His latest protege, Allvin, will be given a long look by the Penguins. Allvin might just need to be surrounded by an experienced assistant like Les Jackson. Or perhaps Botterill, recently hired as an assistant in Seattle, will be interested in returning to the fold. Former Flyers GM Ron Hextall spent time growing up in Pittsburgh while his father, Bryan, played for the Penguins.

There is no shortage of qualified candidates (see the list below). But one thing is for certain: Whoever it is will have enormous shoes to fill. The Penguins are very much in ‘win-now’ mode after saying goodbye to Rutherford, who gave Crosby and Malkin and Co. every opportunity to do so.

Patrik Allvin                 Assistant GM, Pittsburgh
Craig Billington           Assistant GM, Colorado
Jason Botterill           Assistant GM, Seattle
Craig Conroy             Assistant GM, Calgary
Mathieu Darche         Dir. Hockey Ops, Tampa Bay
Kris Draper                Dir. Amateur Scouting, Detroit
Chris Drury                Assistant GM, N.Y. Rangers
John Ferguson Jr.     Assistant GM, Boston
Laurence Gilman       Assistant GM, Toronto
Ron Hextall                Advisor, Los Angeles
Mark Hunter              GM, OHL London Knights
Chris Lamoriello        Assistant GM, N.Y. Islanders
Dean Lombardi          Advisor, Philadelphia
Chris MacFarland       Assistant GM, Colorado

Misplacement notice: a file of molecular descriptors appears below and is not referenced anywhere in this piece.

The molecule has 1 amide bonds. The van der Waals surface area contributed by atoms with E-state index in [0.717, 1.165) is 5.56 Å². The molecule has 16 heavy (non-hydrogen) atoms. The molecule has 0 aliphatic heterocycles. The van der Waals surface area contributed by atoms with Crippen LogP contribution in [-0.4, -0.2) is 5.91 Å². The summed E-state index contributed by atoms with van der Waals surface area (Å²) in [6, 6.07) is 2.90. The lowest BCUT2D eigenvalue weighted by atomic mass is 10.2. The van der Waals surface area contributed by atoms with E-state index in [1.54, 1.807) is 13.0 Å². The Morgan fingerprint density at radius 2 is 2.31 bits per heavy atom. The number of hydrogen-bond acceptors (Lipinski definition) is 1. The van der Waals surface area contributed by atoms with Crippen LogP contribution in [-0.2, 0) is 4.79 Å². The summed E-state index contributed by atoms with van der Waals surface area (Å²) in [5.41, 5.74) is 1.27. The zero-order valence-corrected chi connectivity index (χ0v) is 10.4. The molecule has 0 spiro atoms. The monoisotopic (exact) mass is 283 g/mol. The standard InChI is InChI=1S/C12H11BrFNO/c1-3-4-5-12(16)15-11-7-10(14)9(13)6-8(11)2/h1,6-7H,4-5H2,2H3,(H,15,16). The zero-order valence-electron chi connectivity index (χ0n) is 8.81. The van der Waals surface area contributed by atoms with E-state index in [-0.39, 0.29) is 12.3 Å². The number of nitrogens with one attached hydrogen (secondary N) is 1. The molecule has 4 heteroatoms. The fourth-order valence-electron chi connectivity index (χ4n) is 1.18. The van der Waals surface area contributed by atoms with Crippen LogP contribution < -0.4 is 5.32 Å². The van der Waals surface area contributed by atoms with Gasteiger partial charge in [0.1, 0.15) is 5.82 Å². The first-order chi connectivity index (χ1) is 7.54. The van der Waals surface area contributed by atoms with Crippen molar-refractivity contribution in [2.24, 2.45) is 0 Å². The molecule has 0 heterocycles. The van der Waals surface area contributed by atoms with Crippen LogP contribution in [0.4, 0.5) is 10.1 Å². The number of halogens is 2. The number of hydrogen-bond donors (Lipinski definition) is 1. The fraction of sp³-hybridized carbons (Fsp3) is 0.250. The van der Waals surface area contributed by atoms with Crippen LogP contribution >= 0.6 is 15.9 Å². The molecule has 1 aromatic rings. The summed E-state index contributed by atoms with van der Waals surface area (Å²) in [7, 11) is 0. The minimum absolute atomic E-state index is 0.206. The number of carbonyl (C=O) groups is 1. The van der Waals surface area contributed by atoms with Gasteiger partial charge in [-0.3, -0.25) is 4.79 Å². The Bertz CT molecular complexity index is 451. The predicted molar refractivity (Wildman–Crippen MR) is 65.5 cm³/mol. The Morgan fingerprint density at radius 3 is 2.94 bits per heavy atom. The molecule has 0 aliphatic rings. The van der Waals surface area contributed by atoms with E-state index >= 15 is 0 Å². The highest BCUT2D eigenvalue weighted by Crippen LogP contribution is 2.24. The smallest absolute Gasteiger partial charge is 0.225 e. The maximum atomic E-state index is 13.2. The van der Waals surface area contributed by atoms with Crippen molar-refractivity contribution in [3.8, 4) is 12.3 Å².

Scott Mellanby           Assistant GM, Montreal
Pat Verbeek               Assistant GM, Detroit​

“We’re going to do a careful analysis of people who are interested,” Morehouse said. “We’re looking for someone who can take this great group of players and hang another banner in the rafters.”

Contact Frank Seravalli on Twitter: @frank_seravalli​

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Blue Jays’ Springer signing needs to end tired Toronto narrative –



TORONTO – Now that George Springer has donned a Toronto Blue Jays cap and jersey in public for the first time, with Marcus Semien soon to join him, let’s put the persistent narrative about players not wanting to come here to bed for good.

If the situation is right from a baseball perspective and the money is there, the Blue Jays have a legitimate shot at any free agent they want.

Toronto may not be a glamour destination like California, or home to a historic franchise like the Yankees, Red Sox, Dodgers or Cubs, or native to wide swaths of the major-league populace, but let’s stop acting like the front office has to sell players on Milwaukee.

This is a great place to play, and arms don’t have to be twisted to get guys to stay once here, as evidenced by the club’s strong history in retaining players that have been prioritized. Tired whinges like the border and customs and taxes are weak crutches that are convenient when the Blue Jays are struggling, or can’t compete on the baseball front.

The signing of Springer to a club record $150-million, six-year deal, and the looming arrival of Semien, who agreed to an $18-million, one-year contract pending a physical, reinforces what’s possible when the Blue Jays build an enticing core, and are willing to pay market rates.

They have plenty to work with, and GM Ross Atkins has effectively leveraged that.